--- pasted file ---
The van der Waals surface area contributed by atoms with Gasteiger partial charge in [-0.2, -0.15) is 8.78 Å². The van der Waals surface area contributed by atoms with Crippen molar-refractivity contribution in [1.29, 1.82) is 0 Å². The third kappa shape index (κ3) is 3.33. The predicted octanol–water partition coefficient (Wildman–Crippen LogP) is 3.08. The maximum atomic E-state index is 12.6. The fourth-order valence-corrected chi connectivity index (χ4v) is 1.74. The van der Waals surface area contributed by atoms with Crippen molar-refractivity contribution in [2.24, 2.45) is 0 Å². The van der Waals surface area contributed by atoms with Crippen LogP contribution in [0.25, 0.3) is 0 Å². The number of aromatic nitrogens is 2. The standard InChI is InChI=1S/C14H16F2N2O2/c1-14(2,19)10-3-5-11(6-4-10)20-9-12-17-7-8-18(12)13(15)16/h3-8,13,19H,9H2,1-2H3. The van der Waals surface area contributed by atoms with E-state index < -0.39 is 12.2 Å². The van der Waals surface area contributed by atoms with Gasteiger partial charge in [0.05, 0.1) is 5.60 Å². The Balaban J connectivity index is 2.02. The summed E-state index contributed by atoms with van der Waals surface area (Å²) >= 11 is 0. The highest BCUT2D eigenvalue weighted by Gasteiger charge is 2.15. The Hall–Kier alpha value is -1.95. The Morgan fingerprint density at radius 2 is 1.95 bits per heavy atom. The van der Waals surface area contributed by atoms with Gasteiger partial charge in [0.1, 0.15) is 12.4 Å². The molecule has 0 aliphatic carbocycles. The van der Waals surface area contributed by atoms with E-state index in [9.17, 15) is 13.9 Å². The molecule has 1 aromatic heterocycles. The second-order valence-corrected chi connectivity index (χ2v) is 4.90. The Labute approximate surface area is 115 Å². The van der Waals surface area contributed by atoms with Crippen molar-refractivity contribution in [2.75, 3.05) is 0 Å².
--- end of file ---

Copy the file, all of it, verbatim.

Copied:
The van der Waals surface area contributed by atoms with Gasteiger partial charge in [-0.2, -0.15) is 8.78 Å². The van der Waals surface area contributed by atoms with Crippen molar-refractivity contribution in [1.29, 1.82) is 0 Å². The third kappa shape index (κ3) is 3.33. The predicted octanol–water partition coefficient (Wildman–Crippen LogP) is 3.08. The maximum atomic E-state index is 12.6. The fourth-order valence-corrected chi connectivity index (χ4v) is 1.74. The van der Waals surface area contributed by atoms with Crippen molar-refractivity contribution in [2.24, 2.45) is 0 Å². The van der Waals surface area contributed by atoms with Crippen LogP contribution in [0.25, 0.3) is 0 Å². The number of aromatic nitrogens is 2. The standard InChI is InChI=1S/C14H16F2N2O2/c1-14(2,19)10-3-5-11(6-4-10)20-9-12-17-7-8-18(12)13(15)16/h3-8,13,19H,9H2,1-2H3. The van der Waals surface area contributed by atoms with E-state index < -0.39 is 12.2 Å². The van der Waals surface area contributed by atoms with Gasteiger partial charge in [0.05, 0.1) is 5.60 Å². The Balaban J connectivity index is 2.02. The summed E-state index contributed by atoms with van der Waals surface area (Å²) >= 11 is 0. The highest BCUT2D eigenvalue weighted by Gasteiger charge is 2.15. The Hall–Kier alpha value is -1.95. The Morgan fingerprint density at radius 2 is 1.95 bits per heavy atom. The van der Waals surface area contributed by atoms with Gasteiger partial charge in [0.1, 0.15) is 12.4 Å². The molecule has 0 aliphatic carbocycles. The van der Waals surface area contributed by atoms with E-state index in [9.17, 15) is 13.9 Å². The molecule has 1 aromatic heterocycles. The second-order valence-corrected chi connectivity index (χ2v) is 4.90. The Labute approximate surface area is 115 Å². The van der Waals surface area contributed by atoms with Crippen molar-refractivity contribution in [2.75, 3.05) is 0 Å².